Well, I'm not going to lie. Things looked pretty grim for our heroes in the first inning of this game as not only did the A's and Bartolo Colon fall behind 2-0 to the Angels before a single out was recorded, but we would also learn that the Rangers had come back from a 7-1 deficit to tie their game at 8. We've had better starts to our Friday nights, but because the 2013 season is magical, things would get a whole lot better. (But first, it would get scarier.)
So the Indians would rally one last time against the Rangers to walk-off in the eleventh to give the A's the 3 1/2 game lead, and despite the symbiotic win/loss relationship the A's and Rangers have been enjoying recently, the A's would champion their own cause, win the game, and increase their AL West lead to 4 full games over the Rangers and 11 over the Angels.
And all this for a team that has, can, and will play better baseball. Even with the glaring absence of Smith, Cespedes and Donaldson at the party tonight, the offense did rack up ten hits tonight, and two homeruns, maybe a sign of good things to come. The A's made their usual multiple errors, but good pitching from almost everyone (frowny face for Jerry Blevins), a sensational night at the plate for Lowrie and Vogt and some stellar defense by Eric Sogard sealed up the all-important victory to get the A's to 60 wins and a four game lead in the West. Oh, and Coco Crisp threw out Mike Trout, trying to advance on a deep fly. That was especially fun.
Bartolo Colon was not his usual pitching machine self tonight; he started the game with a infield single and a laser homerun by Mike Trout to fall behind 2-0 to the Angels, but in true ace fashion, he wouldn't allow another run. In fact, until the sixth inning, he wouldn't allow more than one baserunner an inning. After working out of the sixth inning jam, he left the A's with a 4-2 lead. There would be a lot of drama between his departure and his fourteenth win, but the A's would eventually get him there.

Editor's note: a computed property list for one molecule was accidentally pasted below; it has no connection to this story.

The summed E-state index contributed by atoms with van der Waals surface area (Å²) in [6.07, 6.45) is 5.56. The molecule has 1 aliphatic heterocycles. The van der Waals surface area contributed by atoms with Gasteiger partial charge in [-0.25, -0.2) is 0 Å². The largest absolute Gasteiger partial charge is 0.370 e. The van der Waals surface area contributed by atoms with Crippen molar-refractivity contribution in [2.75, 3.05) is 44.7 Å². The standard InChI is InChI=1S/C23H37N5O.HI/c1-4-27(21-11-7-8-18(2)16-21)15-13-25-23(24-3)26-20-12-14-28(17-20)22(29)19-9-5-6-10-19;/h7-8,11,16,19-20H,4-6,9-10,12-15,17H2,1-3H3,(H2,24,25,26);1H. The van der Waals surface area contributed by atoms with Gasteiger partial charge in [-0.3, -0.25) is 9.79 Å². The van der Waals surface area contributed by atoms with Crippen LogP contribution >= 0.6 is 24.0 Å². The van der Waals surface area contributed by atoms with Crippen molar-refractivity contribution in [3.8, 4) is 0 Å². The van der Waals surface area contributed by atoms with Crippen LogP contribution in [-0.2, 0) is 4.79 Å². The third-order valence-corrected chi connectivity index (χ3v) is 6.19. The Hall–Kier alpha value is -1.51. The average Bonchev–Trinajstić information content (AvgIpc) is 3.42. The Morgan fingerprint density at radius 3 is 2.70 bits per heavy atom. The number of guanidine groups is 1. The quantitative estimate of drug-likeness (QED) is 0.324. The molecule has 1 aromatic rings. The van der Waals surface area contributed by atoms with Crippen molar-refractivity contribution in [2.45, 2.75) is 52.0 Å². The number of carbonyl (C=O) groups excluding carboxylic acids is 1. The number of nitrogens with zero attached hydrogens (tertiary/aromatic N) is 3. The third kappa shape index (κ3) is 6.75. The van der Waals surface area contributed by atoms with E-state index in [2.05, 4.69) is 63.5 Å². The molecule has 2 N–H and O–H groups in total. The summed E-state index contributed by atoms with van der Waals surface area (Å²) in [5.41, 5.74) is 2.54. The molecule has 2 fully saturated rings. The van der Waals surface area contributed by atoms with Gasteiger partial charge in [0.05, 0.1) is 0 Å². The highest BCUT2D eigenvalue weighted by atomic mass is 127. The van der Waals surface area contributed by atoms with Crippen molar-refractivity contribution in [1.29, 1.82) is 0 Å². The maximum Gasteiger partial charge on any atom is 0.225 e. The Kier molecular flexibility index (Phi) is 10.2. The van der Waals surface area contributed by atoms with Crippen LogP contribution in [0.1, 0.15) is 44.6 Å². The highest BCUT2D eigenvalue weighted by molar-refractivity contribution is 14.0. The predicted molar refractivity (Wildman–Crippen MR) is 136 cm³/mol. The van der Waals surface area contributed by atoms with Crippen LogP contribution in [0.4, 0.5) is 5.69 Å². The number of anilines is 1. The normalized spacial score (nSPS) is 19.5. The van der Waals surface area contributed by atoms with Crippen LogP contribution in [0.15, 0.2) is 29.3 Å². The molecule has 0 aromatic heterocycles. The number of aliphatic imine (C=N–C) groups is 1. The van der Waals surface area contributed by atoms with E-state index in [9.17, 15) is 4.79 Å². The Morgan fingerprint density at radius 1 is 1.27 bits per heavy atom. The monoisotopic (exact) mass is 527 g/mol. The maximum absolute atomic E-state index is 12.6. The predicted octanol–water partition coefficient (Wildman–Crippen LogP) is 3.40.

The A's rallied from two down almost immediately as Jed Lowrie hit a solo homerun in the first to cut the deficit in half, and Josh Reddick would lead off the second with a double and score on Sogard's hit to tie the game. Coco would single Sogard to third, and then steal second base, just in time for Lowrie's second hit in as many innings; this time a two-RBI single to give the A's the 4-2 lead. Stephen Vogt doesn't get a lot of hits (despite the two in the box score tonight), but boy, do they count. Reddick singled to open the sixth inning and one batter later, Vogt deposited the ball into the seats to give the A's the comfortable-at-the-time 6-2 lead. He has four hits, and two of them are homeruns. I'll take it.
That's the last time the A's would score, so to win the game, their bullpen just needed to get nine outs before the Angels got four runs. It was harder than it sounded. Ryan Cook handled the seventh inning surviving a nasty shin bruise and an error in the inning, and Sean Doolittle pitched a near-perfect eighth. With the four-run lead, Jerry Blevins was tasked with the ninth. He didn't record an out, but did add two runs to his ERA. You can'tcan'tcan'tcan'tcan't walk two batters to lead off an inning with a four-run lead. That's a recipe for a short night, and very nearly a disastrous inning. He did set up Balfour for the save; however. Balfour induced a pop-up for the first out, and struck out Trout with pure heat for the second out, which incensed Pujols, who singled in both runners after a wild pitch put them in scoring position. And then Balfour struck out Josh Hamilton for the third out. And then Celebration spelled such sweet, sweet relief as the A's will take the victories any way they can.
They will go for two in a row tomorrow afternoon at high noon. Garrett Richards vs. Tommy Milone. LET'S GO OAK-LAND!